MR-only radiotherapy planning with Synthetic CT

MR-only radiotherapy planning with Synthetic CT

Powered by syngo.via RT Image Suite

While MR provides excellent soft-tissue imaging, CT is still essential for providing electron density information for dose planning which MR images cannot deliver. As a result, many institutions have to adapt their RT treatment planning workflow, in which patients are normally scanned on both imaging modalities. This makes the workflow more complicated and also challenging in regards to image co-registration. Synthetic CT1 from Siemens Healthineers allows you to perform an MR-only radiotherapy planning workflow. Synthetic CT1, as part of syngo.via RT Image Suite, derives a CT-like image from a series of MR sequences and can be used for dose calculation, all without the need for a CT scan.

Siemens Healthineers is proud to release a new, MR-based Synthetic CT solution with syngo.via RT Image Suite VB60. This new Synthetic CT version provides a few advantages over the previous solution, with the main goal of having an MR-only workflow remaining the same.  

Pelvis Brain

The new Synthetic CT is an AI-powered algorithm for MR only workflows in brain and pelvis. The new Synthetic CT solution provides a number of key advantages and improvements over the previous solution:

  • Reduced scan time - only one T1 VIBE Dixon (in phase and opposed phase) scan is needed for both brain and pelvis acquisitions
  • Continuous HU values for both brain and pelvis for more CT comparable HU values for different tissue types. This also provides a CT-like image as known from conventional CT Sim planning
  • Quick patient check in syngo.via
  • relative electron density or mass density output - for your clinical workflow
Synthetic CT - Imaging for planning and simulation

VIBE-Dixon in-phase and opposed-phase images of brain with Synthetic CT result.

Imaging starts with the myExam RT Assist4, which provides workflow guidance with dedicated RT protocols for brain, head/neck, and pelvis to help achieve consistent data acquisition and geometric accuracy. Pictograms and hints show how to plan an exam, and guide users through the scan.

Synthetic CT - Post-processing and assessment

VIBE-Dixon in-phase and opposed-phase images of male pelvis with Synthetic CT result.

Post-processing is made simple with syngo.via RT image Suite. After performing the necessary MR scans, the Synthetic CT1 image is created automatically and displayed on the scanner console.

Synthetic CT - Contouring

Image courtesy of Universitätsklinikum Erlangen, Germany.

Afterwards, the Synthetic CT1 image can be displayed alongside other MR images for patient marking, assessment, and parallel contouring. Once preparation is completed in RT Image Suite, users can then export the images to their treatment planning system for dose calculation.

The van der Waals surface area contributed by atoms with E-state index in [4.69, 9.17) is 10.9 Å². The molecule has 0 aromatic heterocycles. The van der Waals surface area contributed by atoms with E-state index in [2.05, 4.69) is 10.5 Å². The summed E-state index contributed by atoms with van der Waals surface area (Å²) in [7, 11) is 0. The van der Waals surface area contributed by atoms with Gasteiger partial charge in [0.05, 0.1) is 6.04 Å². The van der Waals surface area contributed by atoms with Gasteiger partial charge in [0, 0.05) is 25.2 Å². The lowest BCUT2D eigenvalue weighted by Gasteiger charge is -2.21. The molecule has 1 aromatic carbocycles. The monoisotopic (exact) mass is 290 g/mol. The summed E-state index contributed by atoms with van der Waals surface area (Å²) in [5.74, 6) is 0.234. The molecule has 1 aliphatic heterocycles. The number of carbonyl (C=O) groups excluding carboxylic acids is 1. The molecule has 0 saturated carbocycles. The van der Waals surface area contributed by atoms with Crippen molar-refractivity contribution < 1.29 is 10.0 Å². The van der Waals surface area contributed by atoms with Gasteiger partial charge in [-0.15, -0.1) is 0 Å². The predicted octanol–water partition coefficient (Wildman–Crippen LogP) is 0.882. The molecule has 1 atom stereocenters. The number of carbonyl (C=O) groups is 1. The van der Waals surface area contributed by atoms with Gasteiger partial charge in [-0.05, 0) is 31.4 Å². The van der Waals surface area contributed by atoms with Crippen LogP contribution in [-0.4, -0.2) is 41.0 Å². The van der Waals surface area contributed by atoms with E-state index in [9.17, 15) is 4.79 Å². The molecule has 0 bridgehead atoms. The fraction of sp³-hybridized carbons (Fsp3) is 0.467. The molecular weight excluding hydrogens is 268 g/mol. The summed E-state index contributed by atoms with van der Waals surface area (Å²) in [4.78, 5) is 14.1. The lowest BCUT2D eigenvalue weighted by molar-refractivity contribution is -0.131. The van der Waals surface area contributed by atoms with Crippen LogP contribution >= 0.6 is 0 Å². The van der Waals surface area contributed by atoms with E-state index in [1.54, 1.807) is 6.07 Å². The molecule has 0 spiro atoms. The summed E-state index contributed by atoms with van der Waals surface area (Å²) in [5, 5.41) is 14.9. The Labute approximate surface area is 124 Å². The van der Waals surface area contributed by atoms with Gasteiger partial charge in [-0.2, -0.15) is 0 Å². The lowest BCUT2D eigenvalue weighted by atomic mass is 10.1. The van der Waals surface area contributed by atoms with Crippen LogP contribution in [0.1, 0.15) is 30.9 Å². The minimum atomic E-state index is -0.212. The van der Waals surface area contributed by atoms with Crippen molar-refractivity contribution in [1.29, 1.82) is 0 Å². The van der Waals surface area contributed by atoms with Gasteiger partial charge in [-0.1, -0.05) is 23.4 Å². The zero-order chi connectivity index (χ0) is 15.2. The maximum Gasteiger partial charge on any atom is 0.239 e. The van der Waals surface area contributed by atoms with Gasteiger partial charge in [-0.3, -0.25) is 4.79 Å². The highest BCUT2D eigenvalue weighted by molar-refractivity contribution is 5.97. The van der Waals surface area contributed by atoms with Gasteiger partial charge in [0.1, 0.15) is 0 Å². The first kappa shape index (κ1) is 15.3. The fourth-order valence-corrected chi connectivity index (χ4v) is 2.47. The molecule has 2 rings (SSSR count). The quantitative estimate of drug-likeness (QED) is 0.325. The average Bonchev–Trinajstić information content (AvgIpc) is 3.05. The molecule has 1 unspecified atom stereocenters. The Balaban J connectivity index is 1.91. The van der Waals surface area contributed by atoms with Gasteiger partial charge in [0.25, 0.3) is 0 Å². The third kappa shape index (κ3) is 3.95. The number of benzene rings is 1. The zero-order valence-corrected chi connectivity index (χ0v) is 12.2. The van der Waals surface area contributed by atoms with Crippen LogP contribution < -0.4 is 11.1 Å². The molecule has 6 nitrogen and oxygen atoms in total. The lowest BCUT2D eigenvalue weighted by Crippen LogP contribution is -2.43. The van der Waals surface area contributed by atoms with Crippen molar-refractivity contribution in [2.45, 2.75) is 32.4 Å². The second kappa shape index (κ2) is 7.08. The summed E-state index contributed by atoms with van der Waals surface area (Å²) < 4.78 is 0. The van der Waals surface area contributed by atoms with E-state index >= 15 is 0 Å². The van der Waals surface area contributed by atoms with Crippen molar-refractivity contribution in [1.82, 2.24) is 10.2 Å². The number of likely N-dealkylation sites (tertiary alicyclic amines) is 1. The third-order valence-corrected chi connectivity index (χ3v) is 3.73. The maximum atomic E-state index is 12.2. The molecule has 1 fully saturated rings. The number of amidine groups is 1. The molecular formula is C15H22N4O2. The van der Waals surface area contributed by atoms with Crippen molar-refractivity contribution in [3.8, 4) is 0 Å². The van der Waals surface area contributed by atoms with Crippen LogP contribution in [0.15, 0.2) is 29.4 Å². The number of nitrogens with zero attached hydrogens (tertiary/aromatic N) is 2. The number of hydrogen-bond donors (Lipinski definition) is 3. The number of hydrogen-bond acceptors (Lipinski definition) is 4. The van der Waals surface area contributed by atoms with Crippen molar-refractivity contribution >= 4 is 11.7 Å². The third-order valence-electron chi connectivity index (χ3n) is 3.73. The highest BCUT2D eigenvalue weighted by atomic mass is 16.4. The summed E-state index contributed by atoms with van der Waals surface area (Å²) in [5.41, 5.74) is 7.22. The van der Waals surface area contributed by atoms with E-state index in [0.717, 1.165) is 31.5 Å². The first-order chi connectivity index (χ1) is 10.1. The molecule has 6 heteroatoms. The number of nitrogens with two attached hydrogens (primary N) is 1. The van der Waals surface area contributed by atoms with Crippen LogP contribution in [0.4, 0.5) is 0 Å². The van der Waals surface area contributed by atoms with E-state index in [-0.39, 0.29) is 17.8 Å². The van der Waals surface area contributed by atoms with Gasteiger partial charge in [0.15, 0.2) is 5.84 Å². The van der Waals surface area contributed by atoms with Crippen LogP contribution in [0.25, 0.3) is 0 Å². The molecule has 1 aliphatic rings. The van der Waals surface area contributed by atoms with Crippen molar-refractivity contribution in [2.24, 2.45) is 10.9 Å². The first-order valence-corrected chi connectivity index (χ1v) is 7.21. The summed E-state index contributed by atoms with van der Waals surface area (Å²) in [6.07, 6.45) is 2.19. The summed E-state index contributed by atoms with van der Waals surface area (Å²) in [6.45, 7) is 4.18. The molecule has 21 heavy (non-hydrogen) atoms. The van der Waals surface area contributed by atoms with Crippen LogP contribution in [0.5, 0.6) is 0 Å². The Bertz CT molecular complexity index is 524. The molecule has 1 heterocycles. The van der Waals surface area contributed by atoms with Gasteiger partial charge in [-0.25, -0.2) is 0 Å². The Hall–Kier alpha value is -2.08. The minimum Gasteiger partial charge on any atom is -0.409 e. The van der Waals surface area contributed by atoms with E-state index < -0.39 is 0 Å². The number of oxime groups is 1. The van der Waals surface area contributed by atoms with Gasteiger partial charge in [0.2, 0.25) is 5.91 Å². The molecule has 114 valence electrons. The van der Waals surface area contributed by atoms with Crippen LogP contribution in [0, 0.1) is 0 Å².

Synthetic CT - Dosimetric planning
Comparison of dose calculation on conventional CT and on Synthetic CT1, both with MR-defined contours.

Studies have shown that dose calculation on Synthetic CT1 images correlates very closely to that on a conventional CT image.

Synthetic CT - Treatment monitoring and adaptation

It is also important that patient response is monitored and that treatment plans are adapted according to the response assessment. To support physicians with response assessment, Siemens Healthineers offers a wide range of applications and techniques which can be utilized for this evaluation. MR OncoCare, for instance, can assist you in response assessment and treatment monitoring by providing a quantitative assessment of a lesion’s functional characteristics.

Synthetic CT - RT planning
MR-supported RT planning and follow-up in the brain.

Diffusion-weighted imaging, or DWI, is another technique often used in radiation therapy to assess tumor response to treatment. DWI can provide valuable information about tissue cellularity, but is by nature more susceptible to increased distortions. Siemens Healthineers’ RESOLVE technique can help correct distortion artifacts caused by for example dental implants with DWI in brain imaging.

Image courtesy of University Hospital Tuebingen, Germany.

Finally, dynamic contrast-enhanced MRI can also help assess tumor function and response by showing blood flow and blood volume. This can be utilized as tumors have a tendency to enhance contrast earlier than surrounding tissue. For contrast-enhanced imaging, we offer our unique technique called Compressed Sensing GRASP-VIBE3, which combines high robustness for involuntary motion with high temporal resolution to capture the contrast dynamics.